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How to Transition Into a New Paragraph

by Josh Patrick, Demand Media

    Good transitions in an article set the stage for the following paragraph, as well as demonstrate the intended relationships between the ideas the writer is presenting. A good transition from paragraph to paragraph is like a carefully stitched seam. You don't notice when it works well, but leave it out and the garment has noticeable holes.

    Step 1

    Choose a couple of adjacent paragraphs that lack transitional elements. Call these "Paragraph A" and "Paragraph B." Be certain that they should be logically connected in the first place.

    Step 2

    Determine the relationship between the main ideas of both paragraphs. For example, Paragraph B might build upon the logic of Paragraph A, or it could present a counterargument. Understanding this relationship is critical in choosing the right transitional element.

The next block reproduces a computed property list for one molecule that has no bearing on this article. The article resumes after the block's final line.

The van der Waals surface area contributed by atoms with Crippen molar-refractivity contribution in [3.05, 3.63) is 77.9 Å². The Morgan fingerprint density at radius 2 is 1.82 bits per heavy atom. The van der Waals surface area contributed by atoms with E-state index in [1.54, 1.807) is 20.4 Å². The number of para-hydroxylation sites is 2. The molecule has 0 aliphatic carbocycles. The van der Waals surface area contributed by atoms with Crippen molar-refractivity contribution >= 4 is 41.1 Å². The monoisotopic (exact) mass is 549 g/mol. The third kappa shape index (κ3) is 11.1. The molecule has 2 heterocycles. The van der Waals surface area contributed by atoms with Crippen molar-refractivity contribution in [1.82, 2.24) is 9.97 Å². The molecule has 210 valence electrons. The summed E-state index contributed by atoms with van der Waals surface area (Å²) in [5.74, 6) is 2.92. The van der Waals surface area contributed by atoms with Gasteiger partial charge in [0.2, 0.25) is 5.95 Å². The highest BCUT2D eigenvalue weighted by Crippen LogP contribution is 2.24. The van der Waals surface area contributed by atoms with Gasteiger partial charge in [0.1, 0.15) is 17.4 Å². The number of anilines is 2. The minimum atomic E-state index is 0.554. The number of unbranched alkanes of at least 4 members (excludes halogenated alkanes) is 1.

Step 3

    Take note of how Paragraph A concludes. It should leave the door open for some sort of continuation.

    Step 4

    Revise the opening sentence of Paragraph B so that it picks up where Paragraph A left off. Use transitional elements like "next," or "in addition" to move the discussion forward.

    Step 5

    Reread the two paragraphs. Notice if the transition is smooth and logical. If not, continue revising. It is possible that these two paragraphs don't belong next to each other, and you should think about reorganizing the entire document.

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    Tip

    • Don't rehash the same transitional devices over and over again. When your paper lacks variety, it will sound robotic and dull. Try to employ more subtle devices when possible, such as echoed words and phrases.

    Warning

    • Your transitions form the connective tissue of your argument. Misusing them can twist your intended meaning and lead your audience to misunderstand your point. Before you call your work finished, read through it carefully. Pay close attention to all of your paragraph transitions. If the logic does not seem clear, then further revision is necessary.

    About the Author

    Josh Patrick has several years of teaching and training experience, both in the academy and the private sector. He presented original work at the 20th Century Literature Conference in Louisville, Kentucky. Patrick worked for three years on the editorial board for "Inscape," his alma mater's literary magazine. He holds a Master of Library and Information Science.

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